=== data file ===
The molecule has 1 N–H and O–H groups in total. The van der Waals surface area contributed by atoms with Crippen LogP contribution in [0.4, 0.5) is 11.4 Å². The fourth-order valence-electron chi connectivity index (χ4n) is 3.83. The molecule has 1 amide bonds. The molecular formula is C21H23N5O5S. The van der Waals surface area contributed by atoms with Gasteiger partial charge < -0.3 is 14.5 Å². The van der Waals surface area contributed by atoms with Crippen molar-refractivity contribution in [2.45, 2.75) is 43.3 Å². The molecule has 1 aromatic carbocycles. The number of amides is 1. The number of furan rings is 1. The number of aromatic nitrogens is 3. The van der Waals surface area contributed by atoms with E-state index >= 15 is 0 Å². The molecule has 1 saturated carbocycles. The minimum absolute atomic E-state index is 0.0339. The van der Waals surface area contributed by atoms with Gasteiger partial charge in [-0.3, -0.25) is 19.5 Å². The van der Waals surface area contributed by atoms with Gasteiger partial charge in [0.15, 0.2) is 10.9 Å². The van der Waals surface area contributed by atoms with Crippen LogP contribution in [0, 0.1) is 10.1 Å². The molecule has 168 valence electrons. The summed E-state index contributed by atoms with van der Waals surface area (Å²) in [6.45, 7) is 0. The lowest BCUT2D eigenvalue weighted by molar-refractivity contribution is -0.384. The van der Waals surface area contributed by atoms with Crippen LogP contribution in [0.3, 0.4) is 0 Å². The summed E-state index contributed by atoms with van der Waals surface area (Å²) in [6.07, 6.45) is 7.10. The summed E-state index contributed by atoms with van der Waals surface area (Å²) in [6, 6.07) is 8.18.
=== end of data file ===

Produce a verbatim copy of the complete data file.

The molecule has 1 N–H and O–H groups in total. The van der Waals surface area contributed by atoms with Crippen LogP contribution in [0.4, 0.5) is 11.4 Å². The fourth-order valence-electron chi connectivity index (χ4n) is 3.83. The molecule has 1 amide bonds. The molecular formula is C21H23N5O5S. The van der Waals surface area contributed by atoms with Gasteiger partial charge < -0.3 is 14.5 Å². The van der Waals surface area contributed by atoms with Crippen molar-refractivity contribution in [2.45, 2.75) is 43.3 Å². The molecule has 1 aromatic carbocycles. The number of amides is 1. The number of furan rings is 1. The number of aromatic nitrogens is 3. The van der Waals surface area contributed by atoms with E-state index >= 15 is 0 Å². The molecule has 1 saturated carbocycles. The minimum absolute atomic E-state index is 0.0339. The van der Waals surface area contributed by atoms with Gasteiger partial charge in [-0.3, -0.25) is 19.5 Å². The van der Waals surface area contributed by atoms with Gasteiger partial charge in [0.15, 0.2) is 10.9 Å². The van der Waals surface area contributed by atoms with Crippen LogP contribution in [0, 0.1) is 10.1 Å². The molecule has 168 valence electrons. The summed E-state index contributed by atoms with van der Waals surface area (Å²) in [6.45, 7) is 0. The lowest BCUT2D eigenvalue weighted by molar-refractivity contribution is -0.384. The van der Waals surface area contributed by atoms with Crippen LogP contribution in [0.3, 0.4) is 0 Å². The summed E-state index contributed by atoms with van der Waals surface area (Å²) in [6.07, 6.45) is 7.10. The summed E-state index contributed by atoms with van der Waals surface area (Å²) in [6, 6.07) is 8.18.